This week Whovian Leap looks at politics in the Whoniverse.
And so the entertaining spectacle that is the UK General Election campaign draws to a close. But Whovians, quite rightly, are far more interested in the politics of the Whoniverse…
It was Classic Who to introduce us to the Time Lords and politics on Gallifrey. At first the Doctor’s people seemed righteous and noble (The War Games) but over the years we saw them become scheming rogues, with the likes of Borusa and The Valeyard coming to the fore.
Back on Earth, the Third Doctor was always encountering obnoxious officials and pompous pen-pushers from government. But however hard they tried to lay down the law, our hero was having none of it.
Margaret Slitheen caused havoc in Number 10 Downing Street alongside her fellow Raxacoricofallaptorians in “Aliens of London”. Her stint as Mayor of Cardiff didn’t do the local populace any favours in “Boomtown”, when she planned for a nuclear plant to be placed right in the middle of their city. To her credit, however, she did seem to show some remorse when the Tardis gave her a second chance, regressing her to an egg.
Both Ninth and Tenth Doctors had several dealings with high-flying politician Harriet Jones (top photo) She proved a powerful ally battling against the Slitheen in “Aliens of London”, but then as Prime Minister she angered the Doctor, when she ordered a retreating Sycorax ship to be shot down in “The Christmas Invasion”. Heroically she sacrifices her life to prevent the Daleks invading Earth (The Stolen Earth).
The maddest of Masters, aka Harold Saxon, became the Prime Minister of Great Britain in “The Sound of Drums”. Dancing to pop music and ripping enemies to shreds with his vicious allies, the Toclafane, he brought both the country and the world to their knees. His long-suffering wife Lucy may have shot him dead, but in “The End of Time” he magically comes back! He then goes on to reproduce himself and become every single person on the planet, even President Obama! (Not the only American president to appear in the show. The Eleventh Doctor meets beleaguered President Nixon in “The Impossible Astronaut”)
We must not forget a rather more respected politician from yesteryear who has featured in the show. The Doctor came to the rescue of Winston Churchill himself in “Victory of the Daleks”. In a desperate attempt to outdo his enemies, the Prime Minister uses Daleks or “Ironsides”, as he calls them, in an attempt to win the Second World War. He later returns as the alternative-reality Holy Roman Emperor of Britain in “The Wedding of River Song”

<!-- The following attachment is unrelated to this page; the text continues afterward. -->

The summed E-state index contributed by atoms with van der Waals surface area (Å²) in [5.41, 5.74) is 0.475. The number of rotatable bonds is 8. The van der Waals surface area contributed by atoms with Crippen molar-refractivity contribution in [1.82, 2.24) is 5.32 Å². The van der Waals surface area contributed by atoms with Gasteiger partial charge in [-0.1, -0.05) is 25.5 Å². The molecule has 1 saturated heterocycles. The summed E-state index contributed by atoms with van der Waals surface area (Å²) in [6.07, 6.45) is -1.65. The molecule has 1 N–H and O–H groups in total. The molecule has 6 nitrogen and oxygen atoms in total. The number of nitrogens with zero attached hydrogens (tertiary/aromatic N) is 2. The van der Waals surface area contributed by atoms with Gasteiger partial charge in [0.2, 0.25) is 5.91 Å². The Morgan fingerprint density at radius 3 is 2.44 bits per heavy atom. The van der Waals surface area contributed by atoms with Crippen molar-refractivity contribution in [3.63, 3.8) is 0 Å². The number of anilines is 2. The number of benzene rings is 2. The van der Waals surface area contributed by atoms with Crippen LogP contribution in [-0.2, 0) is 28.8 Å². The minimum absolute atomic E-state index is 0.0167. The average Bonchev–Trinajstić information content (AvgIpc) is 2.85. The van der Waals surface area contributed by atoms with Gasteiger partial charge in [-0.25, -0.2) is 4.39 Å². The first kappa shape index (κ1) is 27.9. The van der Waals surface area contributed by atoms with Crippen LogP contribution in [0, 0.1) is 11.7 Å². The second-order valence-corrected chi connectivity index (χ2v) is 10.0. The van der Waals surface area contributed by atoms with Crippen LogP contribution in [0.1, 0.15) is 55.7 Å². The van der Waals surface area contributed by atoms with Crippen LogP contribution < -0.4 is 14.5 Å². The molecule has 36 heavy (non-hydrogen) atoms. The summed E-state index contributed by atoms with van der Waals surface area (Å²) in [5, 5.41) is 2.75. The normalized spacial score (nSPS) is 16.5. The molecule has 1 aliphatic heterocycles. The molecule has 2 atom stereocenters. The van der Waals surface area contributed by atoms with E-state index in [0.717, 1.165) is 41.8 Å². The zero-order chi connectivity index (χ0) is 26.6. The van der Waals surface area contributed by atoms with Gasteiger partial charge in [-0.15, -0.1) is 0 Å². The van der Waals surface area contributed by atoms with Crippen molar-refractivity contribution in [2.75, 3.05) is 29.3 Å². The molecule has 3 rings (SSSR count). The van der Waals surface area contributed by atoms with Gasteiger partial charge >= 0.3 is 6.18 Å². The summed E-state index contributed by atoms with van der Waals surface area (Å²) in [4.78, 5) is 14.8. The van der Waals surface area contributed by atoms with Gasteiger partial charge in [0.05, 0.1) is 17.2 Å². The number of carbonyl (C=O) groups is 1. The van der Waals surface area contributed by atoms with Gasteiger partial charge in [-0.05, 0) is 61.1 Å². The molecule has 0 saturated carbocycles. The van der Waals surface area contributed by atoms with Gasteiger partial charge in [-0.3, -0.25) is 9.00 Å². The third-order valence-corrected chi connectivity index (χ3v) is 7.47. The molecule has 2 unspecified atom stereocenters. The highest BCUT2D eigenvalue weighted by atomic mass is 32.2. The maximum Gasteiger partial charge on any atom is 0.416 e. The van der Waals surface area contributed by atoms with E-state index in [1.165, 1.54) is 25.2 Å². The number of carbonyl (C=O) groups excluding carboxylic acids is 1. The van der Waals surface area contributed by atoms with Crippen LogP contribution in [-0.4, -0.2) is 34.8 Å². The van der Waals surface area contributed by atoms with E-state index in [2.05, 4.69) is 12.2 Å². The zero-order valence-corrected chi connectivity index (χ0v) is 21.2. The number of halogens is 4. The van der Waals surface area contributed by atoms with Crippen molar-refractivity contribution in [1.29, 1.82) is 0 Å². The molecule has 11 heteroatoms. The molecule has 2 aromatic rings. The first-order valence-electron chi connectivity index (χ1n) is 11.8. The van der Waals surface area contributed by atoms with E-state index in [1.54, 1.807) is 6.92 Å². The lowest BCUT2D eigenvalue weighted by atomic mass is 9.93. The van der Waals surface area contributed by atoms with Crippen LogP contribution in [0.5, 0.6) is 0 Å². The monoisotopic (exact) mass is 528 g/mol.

Maybe the most fearsome politician of them all was the Dalek Prime Minister in “Asylum of the Daleks”, heading the Parliament of the Daleks. He sends the Doctor into the Dalek Asylum. The mission? To destroy it, before its insane occupants can escape.
The Whoniverse has even overlapped with political reality. In “The Green Death” the Brigadier takes a phone call from a Prime Minister named as Jeremy. This was a joke by the production crew that then Liberal leader, Jeremy Thorpe, could win the upcoming elections.
In “World War Three” Harriet Jones reveals she is not one of ‘the babes’. This refers to ‘Blair’s Babes’ – the 101 women Labour MPs elected in 1997. This story also parodies the Iraq War by referring to “massive weapons of destruction” deployable in 45 seconds. It features real-life BBC journalist Andrew Marr who reports on Number 10’s peculiar Slitheen-related events. A couple of years later Conservative politician Ann Widdicombe also makes a cameo posing alongside Harold Saxon in “The Sound of Drums”.
So when Series 9 of Doctor Who airs, we will have a new government. Will it be better than one run by a Slitheen, Dalek or the Master?
If only we could vote for a certain Time Lord…